Now it transpires that Councillor Di Muccio’s husband, John Blommesteyn, bought a series of on-line domains containing Tom Vegh’s name, including tomvegh.ca

Newmarket’s local paper, the Era Banner, tells me that a search for the Tom Vegh domain would redirect to Maddie Di Muccio’s website!

Tom Vegh tweets:

Maddie Di Muccio is the only elected official in Canada to take another official’s domain name and re-direct it to her website.

And, he asks, why does she want seven Tom Vegh domain names?

Good question.

This stuff matters. When we were building this website we wanted to provide easy links to councillors’ websites.

Tom Vegh had a linkedin page but, curiously, we couldn’t find a personal website.

Now we know why.

Blommesteyn says he kept his wife in the dark about his jolly wheeze.

“I purchased the domain name, tomvegh.ca, unbeknownst to my wife… She had no idea I had done that because she would never have approved.”

But what was in Blommesteyn’s mind when he was buying up Tom Vegh domain names?

Is he collecting domain names of other Newmarket elected officials?

What on earth is he doing? And why? 

Has Maddie asked him?

And is she going to tell the rest of us?

On Monday (19 March) consultants working on the Secondary Plan gave a presentation to councillors, painting a picture of what high growth and low growth would mean for Newmarket.

In this context “growth” means the increase in population and jobs in those areas earmarked for more intensive land use.

The thing that strikes me immediately is the huge difference between the high and low growth projections.

That said, even with the accompanying Committee paper it is not terribly easy to get a feel for what the alternative scenarios will mean in practice.

If I had been a fly on the wall, tuning into the conversation between councillors and staff during and following the presentation it may have helped my understanding.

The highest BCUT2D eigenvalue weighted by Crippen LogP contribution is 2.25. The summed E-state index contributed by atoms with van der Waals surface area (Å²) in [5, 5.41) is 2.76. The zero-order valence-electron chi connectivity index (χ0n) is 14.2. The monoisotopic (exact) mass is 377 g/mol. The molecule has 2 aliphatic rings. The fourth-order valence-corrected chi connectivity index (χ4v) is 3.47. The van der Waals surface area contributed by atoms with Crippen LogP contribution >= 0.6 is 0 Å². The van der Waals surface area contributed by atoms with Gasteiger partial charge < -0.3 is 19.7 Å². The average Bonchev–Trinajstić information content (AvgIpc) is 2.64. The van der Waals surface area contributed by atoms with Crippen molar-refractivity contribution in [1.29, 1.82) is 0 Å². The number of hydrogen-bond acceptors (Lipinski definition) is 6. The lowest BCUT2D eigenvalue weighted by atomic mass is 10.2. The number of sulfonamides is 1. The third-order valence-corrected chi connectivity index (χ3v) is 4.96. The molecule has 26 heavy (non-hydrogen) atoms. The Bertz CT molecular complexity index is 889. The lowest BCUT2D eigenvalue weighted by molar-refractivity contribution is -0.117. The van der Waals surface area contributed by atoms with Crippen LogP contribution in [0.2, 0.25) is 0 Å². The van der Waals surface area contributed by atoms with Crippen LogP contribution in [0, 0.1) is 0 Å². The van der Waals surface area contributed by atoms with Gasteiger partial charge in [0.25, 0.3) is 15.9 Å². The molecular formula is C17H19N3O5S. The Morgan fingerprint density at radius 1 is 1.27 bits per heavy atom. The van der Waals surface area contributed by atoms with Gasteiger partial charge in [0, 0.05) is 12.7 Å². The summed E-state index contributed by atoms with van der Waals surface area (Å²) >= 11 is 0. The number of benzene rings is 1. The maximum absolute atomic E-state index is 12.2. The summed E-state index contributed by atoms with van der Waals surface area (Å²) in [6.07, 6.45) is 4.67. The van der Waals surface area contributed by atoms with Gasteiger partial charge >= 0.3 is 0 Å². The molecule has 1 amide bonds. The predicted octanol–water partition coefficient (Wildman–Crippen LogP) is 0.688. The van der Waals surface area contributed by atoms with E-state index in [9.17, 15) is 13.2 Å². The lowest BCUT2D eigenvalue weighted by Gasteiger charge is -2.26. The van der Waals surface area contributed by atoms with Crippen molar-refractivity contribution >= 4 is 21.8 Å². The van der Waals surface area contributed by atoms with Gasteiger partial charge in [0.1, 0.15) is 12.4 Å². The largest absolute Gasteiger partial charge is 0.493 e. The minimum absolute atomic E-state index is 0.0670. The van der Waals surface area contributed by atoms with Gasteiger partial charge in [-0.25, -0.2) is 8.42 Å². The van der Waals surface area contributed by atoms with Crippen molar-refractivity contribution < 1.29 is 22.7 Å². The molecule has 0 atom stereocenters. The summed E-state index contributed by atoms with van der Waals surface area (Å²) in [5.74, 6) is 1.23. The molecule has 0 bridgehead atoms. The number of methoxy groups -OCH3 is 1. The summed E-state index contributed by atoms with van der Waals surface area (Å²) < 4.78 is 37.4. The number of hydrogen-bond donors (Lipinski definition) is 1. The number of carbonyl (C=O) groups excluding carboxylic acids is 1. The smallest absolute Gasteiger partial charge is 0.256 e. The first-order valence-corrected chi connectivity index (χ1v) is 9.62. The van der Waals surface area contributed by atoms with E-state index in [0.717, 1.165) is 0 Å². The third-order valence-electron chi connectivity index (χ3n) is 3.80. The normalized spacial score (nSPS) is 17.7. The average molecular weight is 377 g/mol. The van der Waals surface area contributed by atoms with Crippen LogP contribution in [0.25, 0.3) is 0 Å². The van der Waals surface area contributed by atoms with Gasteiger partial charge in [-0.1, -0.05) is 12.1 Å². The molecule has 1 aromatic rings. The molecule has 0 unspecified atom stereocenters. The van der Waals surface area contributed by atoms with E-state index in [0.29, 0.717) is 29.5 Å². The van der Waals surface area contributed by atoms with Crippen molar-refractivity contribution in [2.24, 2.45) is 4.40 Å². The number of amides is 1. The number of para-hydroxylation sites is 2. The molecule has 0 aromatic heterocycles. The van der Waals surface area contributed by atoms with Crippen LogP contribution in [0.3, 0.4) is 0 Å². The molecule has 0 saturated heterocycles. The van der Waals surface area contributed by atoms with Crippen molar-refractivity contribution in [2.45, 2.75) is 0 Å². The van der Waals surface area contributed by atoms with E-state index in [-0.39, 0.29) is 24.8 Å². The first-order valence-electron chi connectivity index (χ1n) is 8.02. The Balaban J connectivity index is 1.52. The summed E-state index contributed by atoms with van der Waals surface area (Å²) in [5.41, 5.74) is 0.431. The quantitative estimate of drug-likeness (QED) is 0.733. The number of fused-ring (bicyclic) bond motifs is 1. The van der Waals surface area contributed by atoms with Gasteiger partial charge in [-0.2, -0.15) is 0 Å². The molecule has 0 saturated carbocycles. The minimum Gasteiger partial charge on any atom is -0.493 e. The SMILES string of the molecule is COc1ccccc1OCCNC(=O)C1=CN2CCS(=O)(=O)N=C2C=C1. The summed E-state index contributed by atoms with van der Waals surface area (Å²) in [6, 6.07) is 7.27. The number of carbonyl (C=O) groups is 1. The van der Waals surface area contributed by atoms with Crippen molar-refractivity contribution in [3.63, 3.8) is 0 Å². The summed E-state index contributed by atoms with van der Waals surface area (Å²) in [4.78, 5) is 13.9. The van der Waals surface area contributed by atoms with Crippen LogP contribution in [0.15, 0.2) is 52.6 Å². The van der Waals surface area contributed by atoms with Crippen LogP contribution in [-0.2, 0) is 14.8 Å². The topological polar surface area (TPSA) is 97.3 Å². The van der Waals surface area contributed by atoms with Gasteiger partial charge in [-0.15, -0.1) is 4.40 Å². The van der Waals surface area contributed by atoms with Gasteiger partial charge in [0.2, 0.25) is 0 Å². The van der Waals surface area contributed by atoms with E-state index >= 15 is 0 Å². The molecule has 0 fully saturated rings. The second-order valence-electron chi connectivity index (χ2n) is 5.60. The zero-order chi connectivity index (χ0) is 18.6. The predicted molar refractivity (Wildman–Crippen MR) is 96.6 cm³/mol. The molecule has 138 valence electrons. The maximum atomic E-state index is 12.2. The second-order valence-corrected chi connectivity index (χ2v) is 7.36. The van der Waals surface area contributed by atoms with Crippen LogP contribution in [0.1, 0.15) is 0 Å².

Seems to me these presentations could go out on YouTube.

Why not?

It is a cheap and cost effective way of keeping people informed.

You can find the presentation in the Newmarket Documents section of this website.

That’s the thorny question that Professor Robert MacDermid from York University will try to answer on Saturday 31 March from 1pm-3pm at the Newmarket Public Library on Park Avenue.

All local councillors have been invited. As I tap this out, I know that Regional Councillor John Taylor will be coming along.

Councillors Joe Sponga and Tom Hempen will also be there.

You can see Professor MacDermid talking about his research on campaign finance in the 905 area.

The event is organized by Occupy Newmarket.

In the Huffington Post I stumble across a curious piece from a think tank based in Calgary.

One of their policy gurus, Steve Lafleur, wants to see the repeal of the Places to Grow Act - which will allow a rash of developments all over the place.

He is against “prescriptive land use planning”.  He would unleash a free for all where, presumably, even the Green Belt would not be sacrosanct.

Lafleur pokes us in the ribs by saying Newmarket is full of NIMBY types.

In the UK there are two much lampooned groups. The NIMBY (not-in-my-back-yard) and the NOTE (not-over-there-either).

The Shrink Slessor Square group (aka the Shrinkers) do not fall into either category.

It is perfectly possible to accommodate the projected growth in Newmarket without building giant towers that loom over surrounding neighbourhoods.

We are not against development. 

So long as it doesn't turn Newmarket into a pastiche of, hmm, Calgary.